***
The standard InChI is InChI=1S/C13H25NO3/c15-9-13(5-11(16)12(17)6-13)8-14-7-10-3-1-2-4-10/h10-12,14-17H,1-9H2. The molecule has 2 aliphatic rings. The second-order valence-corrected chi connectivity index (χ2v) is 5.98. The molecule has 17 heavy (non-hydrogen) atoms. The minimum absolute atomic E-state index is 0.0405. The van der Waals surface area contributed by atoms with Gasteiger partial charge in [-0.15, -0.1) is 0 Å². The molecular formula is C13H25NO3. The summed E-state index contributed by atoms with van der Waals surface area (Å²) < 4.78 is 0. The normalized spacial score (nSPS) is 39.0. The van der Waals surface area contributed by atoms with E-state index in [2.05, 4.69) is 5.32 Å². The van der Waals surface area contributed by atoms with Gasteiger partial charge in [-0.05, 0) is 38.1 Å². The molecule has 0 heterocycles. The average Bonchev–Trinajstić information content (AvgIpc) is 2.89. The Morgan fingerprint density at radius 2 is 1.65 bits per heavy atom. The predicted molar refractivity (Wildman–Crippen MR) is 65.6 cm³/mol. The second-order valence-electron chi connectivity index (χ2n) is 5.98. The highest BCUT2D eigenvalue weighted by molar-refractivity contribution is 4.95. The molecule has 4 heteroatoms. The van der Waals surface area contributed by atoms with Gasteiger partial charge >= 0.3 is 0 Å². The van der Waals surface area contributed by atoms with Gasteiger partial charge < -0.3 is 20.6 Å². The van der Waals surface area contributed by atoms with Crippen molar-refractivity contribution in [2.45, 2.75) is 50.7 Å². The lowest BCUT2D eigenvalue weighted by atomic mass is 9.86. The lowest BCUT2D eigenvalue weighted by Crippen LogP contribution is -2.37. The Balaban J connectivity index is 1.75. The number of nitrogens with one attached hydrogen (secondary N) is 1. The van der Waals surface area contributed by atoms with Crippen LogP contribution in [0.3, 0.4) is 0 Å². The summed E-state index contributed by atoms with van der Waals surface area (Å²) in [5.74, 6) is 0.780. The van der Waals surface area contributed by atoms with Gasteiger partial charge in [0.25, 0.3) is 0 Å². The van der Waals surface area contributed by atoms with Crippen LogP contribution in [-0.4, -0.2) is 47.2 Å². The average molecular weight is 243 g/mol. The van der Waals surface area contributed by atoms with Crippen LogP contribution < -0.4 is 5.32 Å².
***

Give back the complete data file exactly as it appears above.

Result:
The standard InChI is InChI=1S/C13H25NO3/c15-9-13(5-11(16)12(17)6-13)8-14-7-10-3-1-2-4-10/h10-12,14-17H,1-9H2. The molecule has 2 aliphatic rings. The second-order valence-corrected chi connectivity index (χ2v) is 5.98. The molecule has 17 heavy (non-hydrogen) atoms. The minimum absolute atomic E-state index is 0.0405. The van der Waals surface area contributed by atoms with Gasteiger partial charge in [-0.15, -0.1) is 0 Å². The molecular formula is C13H25NO3. The summed E-state index contributed by atoms with van der Waals surface area (Å²) < 4.78 is 0. The normalized spacial score (nSPS) is 39.0. The van der Waals surface area contributed by atoms with E-state index in [2.05, 4.69) is 5.32 Å². The van der Waals surface area contributed by atoms with Gasteiger partial charge in [-0.05, 0) is 38.1 Å². The molecule has 0 heterocycles. The average Bonchev–Trinajstić information content (AvgIpc) is 2.89. The Morgan fingerprint density at radius 2 is 1.65 bits per heavy atom. The predicted molar refractivity (Wildman–Crippen MR) is 65.6 cm³/mol. The second-order valence-electron chi connectivity index (χ2n) is 5.98. The highest BCUT2D eigenvalue weighted by molar-refractivity contribution is 4.95. The molecule has 4 heteroatoms. The van der Waals surface area contributed by atoms with Gasteiger partial charge >= 0.3 is 0 Å². The van der Waals surface area contributed by atoms with Gasteiger partial charge < -0.3 is 20.6 Å². The van der Waals surface area contributed by atoms with Crippen molar-refractivity contribution in [2.45, 2.75) is 50.7 Å². The lowest BCUT2D eigenvalue weighted by atomic mass is 9.86. The lowest BCUT2D eigenvalue weighted by Crippen LogP contribution is -2.37. The Balaban J connectivity index is 1.75. The number of nitrogens with one attached hydrogen (secondary N) is 1. The van der Waals surface area contributed by atoms with Crippen LogP contribution in [0.3, 0.4) is 0 Å². The summed E-state index contributed by atoms with van der Waals surface area (Å²) in [5.74, 6) is 0.780. The van der Waals surface area contributed by atoms with Gasteiger partial charge in [0.25, 0.3) is 0 Å². The van der Waals surface area contributed by atoms with Crippen LogP contribution in [-0.4, -0.2) is 47.2 Å². The average molecular weight is 243 g/mol. The van der Waals surface area contributed by atoms with Crippen LogP contribution < -0.4 is 5.32 Å².